In 1865 daughter Nancy married at Portage la Prairie to Andrew SPENCE, son of Sarah FAVEL & Magnus SPENCE b-1811. Soon after, most of the WHITFORD family moved to Victoria Settlement.


Victoria Settlement


Reverend George McDougallFort Victoria

Reverend George McDougall - Fort Victoria


It was in 1863 that Reverend George McDOUGALL(1821-1876) established a mission, Victoria (later Pakan, AB), on the North Saskatchewan River about 80 miles east of Edmonton House. His son John McDOUGALL (1842-1917) was pressed into service to reopen a mission which they named Woodville, at the northwest end of Pigeon Lake. This mission was on an overland trail midway between Edmonton and Rocky Mountain Houses, accessible to both Stoney and Blackfoot tribes from the south. ** MORE ABOUT REVEREND GEORGE McDOUGALL in DCBO

McDOUGALL sent an invitation down to Benjamin McKENZIE at Portage la Prairie, inviting him to come to the Victoria Mission as a teacher and to tell his neighbors about the new homesteading opportunities. He accepted, and in 1865 he and his family made their way from Portage to Victoria Settlement, joined by an exodus of a large portion of the population of Portage la Prairie who had decided to take up homesteads there as well, including James WHITFORD and his family. It is said that 130 Scotch and English mixed-blood people from Red River settled in the area east of the Victoria Mission.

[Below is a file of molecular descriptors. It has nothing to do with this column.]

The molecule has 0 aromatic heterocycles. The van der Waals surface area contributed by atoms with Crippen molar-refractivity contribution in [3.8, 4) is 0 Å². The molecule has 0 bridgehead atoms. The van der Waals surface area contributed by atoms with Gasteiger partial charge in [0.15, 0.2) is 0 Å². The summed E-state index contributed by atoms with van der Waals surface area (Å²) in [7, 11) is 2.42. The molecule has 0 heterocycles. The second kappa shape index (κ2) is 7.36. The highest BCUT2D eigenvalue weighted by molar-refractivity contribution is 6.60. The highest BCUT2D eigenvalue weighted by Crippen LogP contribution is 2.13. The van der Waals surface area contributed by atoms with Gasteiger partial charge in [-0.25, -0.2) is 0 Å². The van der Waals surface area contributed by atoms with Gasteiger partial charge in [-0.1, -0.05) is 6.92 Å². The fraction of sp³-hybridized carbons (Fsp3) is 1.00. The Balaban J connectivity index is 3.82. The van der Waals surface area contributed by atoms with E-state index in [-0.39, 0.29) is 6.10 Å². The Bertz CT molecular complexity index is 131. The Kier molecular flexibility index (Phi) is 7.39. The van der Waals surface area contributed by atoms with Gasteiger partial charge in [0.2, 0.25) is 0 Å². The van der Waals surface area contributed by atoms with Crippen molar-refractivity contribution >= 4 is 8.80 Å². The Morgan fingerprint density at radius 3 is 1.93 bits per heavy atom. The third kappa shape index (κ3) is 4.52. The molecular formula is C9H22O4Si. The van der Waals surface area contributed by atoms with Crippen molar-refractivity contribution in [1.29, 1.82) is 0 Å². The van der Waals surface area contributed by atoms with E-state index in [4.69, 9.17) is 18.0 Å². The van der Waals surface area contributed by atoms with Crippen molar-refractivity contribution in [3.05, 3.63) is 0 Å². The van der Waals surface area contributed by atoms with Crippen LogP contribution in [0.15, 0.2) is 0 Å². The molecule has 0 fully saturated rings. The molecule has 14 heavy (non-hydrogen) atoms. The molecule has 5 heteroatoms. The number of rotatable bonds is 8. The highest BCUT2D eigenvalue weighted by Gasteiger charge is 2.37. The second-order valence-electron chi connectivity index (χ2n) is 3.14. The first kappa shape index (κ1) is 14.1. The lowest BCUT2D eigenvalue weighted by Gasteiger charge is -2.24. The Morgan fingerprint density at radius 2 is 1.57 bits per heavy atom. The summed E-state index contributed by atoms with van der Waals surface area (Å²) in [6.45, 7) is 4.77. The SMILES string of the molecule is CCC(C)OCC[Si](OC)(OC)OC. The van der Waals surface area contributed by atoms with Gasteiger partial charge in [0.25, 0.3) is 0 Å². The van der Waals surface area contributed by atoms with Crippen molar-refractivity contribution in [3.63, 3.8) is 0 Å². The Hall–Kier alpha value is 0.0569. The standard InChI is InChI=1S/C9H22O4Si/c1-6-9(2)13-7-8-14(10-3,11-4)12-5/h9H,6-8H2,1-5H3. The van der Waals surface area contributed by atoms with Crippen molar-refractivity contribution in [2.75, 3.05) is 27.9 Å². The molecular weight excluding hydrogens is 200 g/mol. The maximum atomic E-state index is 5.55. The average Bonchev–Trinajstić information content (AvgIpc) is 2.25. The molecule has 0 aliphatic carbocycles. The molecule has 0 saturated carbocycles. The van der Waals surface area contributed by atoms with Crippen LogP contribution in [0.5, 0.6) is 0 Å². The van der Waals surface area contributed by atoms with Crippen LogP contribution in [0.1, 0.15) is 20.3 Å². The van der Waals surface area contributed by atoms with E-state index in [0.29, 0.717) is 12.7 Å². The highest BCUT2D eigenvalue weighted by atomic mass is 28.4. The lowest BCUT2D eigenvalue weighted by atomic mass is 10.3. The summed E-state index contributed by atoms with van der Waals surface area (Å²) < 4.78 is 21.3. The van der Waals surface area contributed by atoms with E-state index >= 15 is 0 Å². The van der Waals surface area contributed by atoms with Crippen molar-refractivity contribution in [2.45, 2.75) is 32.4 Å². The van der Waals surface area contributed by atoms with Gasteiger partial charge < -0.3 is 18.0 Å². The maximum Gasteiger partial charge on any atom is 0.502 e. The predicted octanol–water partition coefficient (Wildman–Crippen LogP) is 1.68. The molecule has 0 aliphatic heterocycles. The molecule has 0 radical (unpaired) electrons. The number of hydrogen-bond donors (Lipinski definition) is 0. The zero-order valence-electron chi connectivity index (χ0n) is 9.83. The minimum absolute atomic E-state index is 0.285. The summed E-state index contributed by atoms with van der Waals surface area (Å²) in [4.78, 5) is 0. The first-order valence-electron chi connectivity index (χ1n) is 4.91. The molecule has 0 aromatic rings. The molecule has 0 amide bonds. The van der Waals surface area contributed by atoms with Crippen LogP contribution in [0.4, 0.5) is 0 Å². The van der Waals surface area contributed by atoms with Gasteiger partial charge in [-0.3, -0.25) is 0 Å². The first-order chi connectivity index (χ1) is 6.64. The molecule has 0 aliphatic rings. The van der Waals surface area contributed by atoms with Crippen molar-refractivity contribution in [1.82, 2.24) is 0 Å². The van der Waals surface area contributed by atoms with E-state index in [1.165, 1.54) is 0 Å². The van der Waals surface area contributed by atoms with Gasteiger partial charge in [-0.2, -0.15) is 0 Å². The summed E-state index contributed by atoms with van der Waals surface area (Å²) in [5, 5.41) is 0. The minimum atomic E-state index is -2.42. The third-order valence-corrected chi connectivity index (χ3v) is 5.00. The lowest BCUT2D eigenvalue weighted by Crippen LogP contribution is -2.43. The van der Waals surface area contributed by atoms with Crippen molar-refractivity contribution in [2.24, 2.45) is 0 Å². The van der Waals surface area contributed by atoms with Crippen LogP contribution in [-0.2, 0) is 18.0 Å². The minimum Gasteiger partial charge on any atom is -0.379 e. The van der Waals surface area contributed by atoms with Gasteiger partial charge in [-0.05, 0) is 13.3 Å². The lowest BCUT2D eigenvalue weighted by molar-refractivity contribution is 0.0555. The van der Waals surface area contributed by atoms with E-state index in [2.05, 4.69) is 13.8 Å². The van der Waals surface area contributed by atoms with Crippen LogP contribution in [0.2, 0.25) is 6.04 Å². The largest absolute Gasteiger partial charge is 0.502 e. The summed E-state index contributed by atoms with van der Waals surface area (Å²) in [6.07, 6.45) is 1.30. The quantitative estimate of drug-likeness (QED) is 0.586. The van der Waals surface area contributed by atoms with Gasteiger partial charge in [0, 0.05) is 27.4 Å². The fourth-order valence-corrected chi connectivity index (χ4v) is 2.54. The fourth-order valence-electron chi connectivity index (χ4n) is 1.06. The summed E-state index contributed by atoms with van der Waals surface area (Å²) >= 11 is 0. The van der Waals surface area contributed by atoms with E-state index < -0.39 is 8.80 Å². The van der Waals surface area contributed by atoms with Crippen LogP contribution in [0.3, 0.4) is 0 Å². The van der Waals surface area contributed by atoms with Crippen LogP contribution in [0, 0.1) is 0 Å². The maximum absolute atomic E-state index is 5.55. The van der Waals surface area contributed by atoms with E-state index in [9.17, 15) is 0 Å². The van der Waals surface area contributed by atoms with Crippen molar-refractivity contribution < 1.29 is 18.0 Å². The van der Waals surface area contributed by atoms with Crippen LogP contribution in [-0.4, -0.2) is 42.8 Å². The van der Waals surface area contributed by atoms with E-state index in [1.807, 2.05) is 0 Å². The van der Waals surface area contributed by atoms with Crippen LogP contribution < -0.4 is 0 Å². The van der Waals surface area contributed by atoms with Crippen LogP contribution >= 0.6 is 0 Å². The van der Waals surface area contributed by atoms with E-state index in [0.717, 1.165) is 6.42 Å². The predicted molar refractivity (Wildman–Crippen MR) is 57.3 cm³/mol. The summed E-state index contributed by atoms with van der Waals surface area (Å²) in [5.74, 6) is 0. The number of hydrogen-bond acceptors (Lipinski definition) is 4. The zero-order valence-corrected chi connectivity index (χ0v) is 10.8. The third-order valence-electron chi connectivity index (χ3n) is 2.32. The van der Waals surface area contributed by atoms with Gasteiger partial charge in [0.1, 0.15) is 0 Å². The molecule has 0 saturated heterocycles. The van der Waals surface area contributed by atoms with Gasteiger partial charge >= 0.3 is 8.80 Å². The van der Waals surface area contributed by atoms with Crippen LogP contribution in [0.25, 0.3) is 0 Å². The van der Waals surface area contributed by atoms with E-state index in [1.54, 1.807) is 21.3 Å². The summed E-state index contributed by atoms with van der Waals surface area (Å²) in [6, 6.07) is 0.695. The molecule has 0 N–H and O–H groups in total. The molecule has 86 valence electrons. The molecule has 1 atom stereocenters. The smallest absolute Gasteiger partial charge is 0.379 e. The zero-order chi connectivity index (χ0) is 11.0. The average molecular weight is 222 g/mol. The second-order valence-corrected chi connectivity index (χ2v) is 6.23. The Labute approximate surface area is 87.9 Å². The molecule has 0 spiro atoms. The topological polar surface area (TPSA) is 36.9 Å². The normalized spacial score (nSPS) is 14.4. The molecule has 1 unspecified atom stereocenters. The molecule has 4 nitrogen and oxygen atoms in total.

In 1865 James would have been around 70 years old, his wife Mary about 68 years old. The children who came with them to Victoria were John (age 41); Philip (age 35 and wife Mary MOUSSEAU; Sarah (age 31 and husband William NORN); Frank (age 30 and wife Jane ANDERSON); Andrew (age 26 and wife Eliza GILL); Donald (age 22) and Nancy (age 17).


Canadian Confederation


On July 1, 1867 the British colonies in North America were united under the British North American Act to become the Dominion of CanadaSir John A MacDONALD (1815-1891) was appointed as Canada’s first Prime Minister.


Around 1868 son John married in the Victoria Settlement to an Indian woman named Margaret KIYIPATAWISH.
On May 5, 1870 son Donald married Marguerite (Peggy) CAYENNE at Victoria.


In 1869-70, a smallpox epidemic swept the Prairies; people died by the thousands. Whole Indian villages were wiped out before it ran its course. At Victoria Settlement, people were told to scatter and leave their homes so that the disease would not spread


In 1871, because of the growing importance of Edmonton House as transportation and trading centre, George McDOUGALL moved there to establish a permanent mission.


James WHITFORD died in 1872 and in the spring of 1877 Widow Mary died, both at Victoria.


In 1886 son Philip (of Victoria) claimed Scrip on behalf of the heirs of Mary (nee SPENCE) & James WHITFORD (then also deceased). Heirs were her eight children: John, Mary, Philip, Sarah, Francis, Andrew, Donald and Nancy.




================================ Family Details ================================



1. 1821 JANE WHITFORD (m. Samuel SPENCE)

2. May 23, 1824 JOHN WHITFORD (m1. Margaret KIYIPATAWISH, m2. Mary SUTHERLAND; m3. Mary HUDSON)

3. Jan 22, 1826 MARY WHITFORD (m. George SANDERSON)


5. 1830 PHILIP WHITFORD (m1. Mary MOUSSEAU, m2. Rachel BANGS)


7. 1834 SARAH "SALLY" WHITFORD (m. William NORN)


9. Mar 19, 1839 ANDREW WHITFORD (m. Eliza GILL)